SCOXE CEO meeting does little to shift opinion That is if they want to and if they can, of course.
Last week we had the opportunity to meet with The SCO Group’s (SCOXE: Market perform) CEO, Darl McBride. The meeting did little to alter our fundamental outlook for the business. Despite the Company’s high hopes for its pending release of an updated version of OpenServer, we remain skeptical that the product will drive significant new license revenue given the litigation cloud surrounding the Company. Past conversions with SCOXE customers suggest the Company’s core products are reliable and effective solutions, but that a relatively narrow swath of SCOXE’s installed base would be willing to make a new platform investment in the older x86 UNIX technology versus simply moving to Linux with its relatively guaranteed long-term viability.
Also, while the Company acknowledges that separating the UNIX business from the litigation could unlock some shareholder value and help product sales efforts, we believe that such a move is unlikely.
As part of legal preparations, one mock jury awarded $2 billion to SCOXE when it could show a damaged UNIX business, yet a separate mock jury awarded only $80 million under the scenario that the lawsuit was pursued by a separate intellectual property company.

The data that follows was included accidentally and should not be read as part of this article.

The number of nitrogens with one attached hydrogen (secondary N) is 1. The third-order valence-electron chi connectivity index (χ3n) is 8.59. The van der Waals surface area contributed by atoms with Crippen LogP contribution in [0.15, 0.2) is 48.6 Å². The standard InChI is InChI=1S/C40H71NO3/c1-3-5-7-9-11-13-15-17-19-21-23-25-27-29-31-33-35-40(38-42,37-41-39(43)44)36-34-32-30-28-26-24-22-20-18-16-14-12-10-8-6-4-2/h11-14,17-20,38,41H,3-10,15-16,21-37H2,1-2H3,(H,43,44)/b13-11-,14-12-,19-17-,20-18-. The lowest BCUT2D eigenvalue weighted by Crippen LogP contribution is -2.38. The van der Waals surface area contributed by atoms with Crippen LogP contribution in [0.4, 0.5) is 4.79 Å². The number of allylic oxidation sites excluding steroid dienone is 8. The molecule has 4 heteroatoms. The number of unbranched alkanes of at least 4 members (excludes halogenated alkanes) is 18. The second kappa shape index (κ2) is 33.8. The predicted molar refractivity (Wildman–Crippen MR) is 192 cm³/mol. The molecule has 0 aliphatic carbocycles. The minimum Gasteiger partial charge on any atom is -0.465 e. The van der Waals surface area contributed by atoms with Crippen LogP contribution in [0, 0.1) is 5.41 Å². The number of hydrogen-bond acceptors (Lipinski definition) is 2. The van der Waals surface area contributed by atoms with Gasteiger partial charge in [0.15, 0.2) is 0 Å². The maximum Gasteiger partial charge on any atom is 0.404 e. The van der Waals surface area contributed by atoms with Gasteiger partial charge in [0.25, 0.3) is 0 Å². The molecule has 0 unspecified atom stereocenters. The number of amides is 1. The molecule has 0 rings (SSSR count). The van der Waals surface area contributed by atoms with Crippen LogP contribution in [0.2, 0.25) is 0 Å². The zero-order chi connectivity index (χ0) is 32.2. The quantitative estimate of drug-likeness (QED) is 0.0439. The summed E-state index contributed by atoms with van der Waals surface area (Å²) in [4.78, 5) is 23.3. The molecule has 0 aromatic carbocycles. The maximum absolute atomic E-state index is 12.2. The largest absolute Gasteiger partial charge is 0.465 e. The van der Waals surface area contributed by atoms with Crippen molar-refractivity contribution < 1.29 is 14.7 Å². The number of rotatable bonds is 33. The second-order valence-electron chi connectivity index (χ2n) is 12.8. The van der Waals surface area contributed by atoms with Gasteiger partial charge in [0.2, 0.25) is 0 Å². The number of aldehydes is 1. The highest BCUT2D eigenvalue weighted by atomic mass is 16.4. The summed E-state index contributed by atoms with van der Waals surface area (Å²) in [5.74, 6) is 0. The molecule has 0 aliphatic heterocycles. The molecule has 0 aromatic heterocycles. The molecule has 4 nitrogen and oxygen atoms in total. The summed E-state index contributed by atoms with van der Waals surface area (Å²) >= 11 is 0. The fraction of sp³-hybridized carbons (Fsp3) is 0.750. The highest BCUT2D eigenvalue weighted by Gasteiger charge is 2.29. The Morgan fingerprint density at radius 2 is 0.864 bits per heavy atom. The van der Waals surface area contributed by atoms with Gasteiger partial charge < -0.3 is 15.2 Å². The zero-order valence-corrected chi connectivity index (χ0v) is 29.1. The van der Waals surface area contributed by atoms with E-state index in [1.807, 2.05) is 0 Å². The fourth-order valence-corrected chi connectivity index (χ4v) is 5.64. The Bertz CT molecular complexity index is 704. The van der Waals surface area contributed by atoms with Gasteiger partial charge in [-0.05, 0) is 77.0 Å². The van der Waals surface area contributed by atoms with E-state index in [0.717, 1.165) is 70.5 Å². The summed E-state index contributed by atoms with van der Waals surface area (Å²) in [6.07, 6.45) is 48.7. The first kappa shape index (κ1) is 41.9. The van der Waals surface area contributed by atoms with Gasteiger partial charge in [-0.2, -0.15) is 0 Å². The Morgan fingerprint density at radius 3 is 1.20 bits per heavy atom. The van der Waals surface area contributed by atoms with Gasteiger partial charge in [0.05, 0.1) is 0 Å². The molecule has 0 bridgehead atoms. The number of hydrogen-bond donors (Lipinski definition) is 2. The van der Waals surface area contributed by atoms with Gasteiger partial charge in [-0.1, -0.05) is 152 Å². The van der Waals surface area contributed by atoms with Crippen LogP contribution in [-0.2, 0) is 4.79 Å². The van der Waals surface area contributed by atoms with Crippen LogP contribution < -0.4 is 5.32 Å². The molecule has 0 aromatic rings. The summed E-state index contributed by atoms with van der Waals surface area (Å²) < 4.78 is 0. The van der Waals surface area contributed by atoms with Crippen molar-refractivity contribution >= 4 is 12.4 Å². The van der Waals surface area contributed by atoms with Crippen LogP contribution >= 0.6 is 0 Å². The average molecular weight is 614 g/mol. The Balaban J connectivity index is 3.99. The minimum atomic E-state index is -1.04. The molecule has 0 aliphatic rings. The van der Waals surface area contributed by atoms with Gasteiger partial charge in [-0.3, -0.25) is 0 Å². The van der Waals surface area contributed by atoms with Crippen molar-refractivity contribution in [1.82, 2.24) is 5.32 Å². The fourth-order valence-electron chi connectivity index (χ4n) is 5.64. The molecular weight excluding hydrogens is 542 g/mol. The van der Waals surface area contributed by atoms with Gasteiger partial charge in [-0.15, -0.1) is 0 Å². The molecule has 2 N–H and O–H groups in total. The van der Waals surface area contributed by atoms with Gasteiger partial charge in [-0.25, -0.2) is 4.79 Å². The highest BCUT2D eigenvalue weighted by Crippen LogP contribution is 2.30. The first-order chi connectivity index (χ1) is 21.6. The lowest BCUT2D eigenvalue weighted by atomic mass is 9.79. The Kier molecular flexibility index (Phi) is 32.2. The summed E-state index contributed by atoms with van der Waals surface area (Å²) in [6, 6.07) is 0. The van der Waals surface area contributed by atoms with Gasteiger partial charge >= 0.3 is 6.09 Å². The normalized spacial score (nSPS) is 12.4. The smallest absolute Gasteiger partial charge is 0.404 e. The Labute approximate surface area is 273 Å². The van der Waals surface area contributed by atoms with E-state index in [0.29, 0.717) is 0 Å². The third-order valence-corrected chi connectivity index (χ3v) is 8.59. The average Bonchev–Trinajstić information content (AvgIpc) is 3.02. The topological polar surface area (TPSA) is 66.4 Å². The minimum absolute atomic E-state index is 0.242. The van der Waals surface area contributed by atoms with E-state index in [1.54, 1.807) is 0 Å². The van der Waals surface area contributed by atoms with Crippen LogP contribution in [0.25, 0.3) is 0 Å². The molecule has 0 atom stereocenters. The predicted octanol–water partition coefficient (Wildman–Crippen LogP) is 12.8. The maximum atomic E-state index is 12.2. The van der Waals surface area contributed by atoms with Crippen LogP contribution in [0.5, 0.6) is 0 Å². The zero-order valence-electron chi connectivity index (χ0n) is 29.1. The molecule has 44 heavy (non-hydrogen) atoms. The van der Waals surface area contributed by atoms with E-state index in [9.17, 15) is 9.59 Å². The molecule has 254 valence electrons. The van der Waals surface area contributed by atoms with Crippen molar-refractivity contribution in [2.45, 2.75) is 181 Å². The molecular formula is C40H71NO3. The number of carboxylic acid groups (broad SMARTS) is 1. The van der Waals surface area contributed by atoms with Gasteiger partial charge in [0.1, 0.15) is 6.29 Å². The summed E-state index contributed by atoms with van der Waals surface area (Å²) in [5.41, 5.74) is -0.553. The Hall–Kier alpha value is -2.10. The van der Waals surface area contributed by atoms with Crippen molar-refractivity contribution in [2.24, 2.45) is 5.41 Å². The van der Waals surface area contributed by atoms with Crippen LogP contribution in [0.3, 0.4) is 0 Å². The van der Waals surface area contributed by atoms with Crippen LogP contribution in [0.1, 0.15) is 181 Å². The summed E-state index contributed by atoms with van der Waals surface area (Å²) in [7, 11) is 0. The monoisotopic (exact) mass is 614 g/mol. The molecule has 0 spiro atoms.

We believe that hopes for a large jury win, partially driven by skepticism of the jury system itself, is likely to provide support for SCOXE’s shares regardless of minor legal losses that SCOXE may suffer from in the interim. Also, given this fact and that Ralph Yarro, post his settlement with Canopy, is now SCOXE’s largest shareholder at approximately 30% shares outstanding, we envision very little change in the Company’s legal strategy. In addition, this transfer of ownership indicates to us that Canopy Group believes little upside exists for the SCOXE shares and may have wanted to distance itself from the ongoing litigation.
Separately last week, SCOXE announced that they received a second delisting notice from the Nasdaq for failure to file its form 10-Q in timely fashion. Recall that SCOXE has still not filed its long-overdue form 10-K. Nonetheless, the Company reports that it continues to work with regulators and auditors and we are inclined to believe that SCOXE will be able to avoid delisting.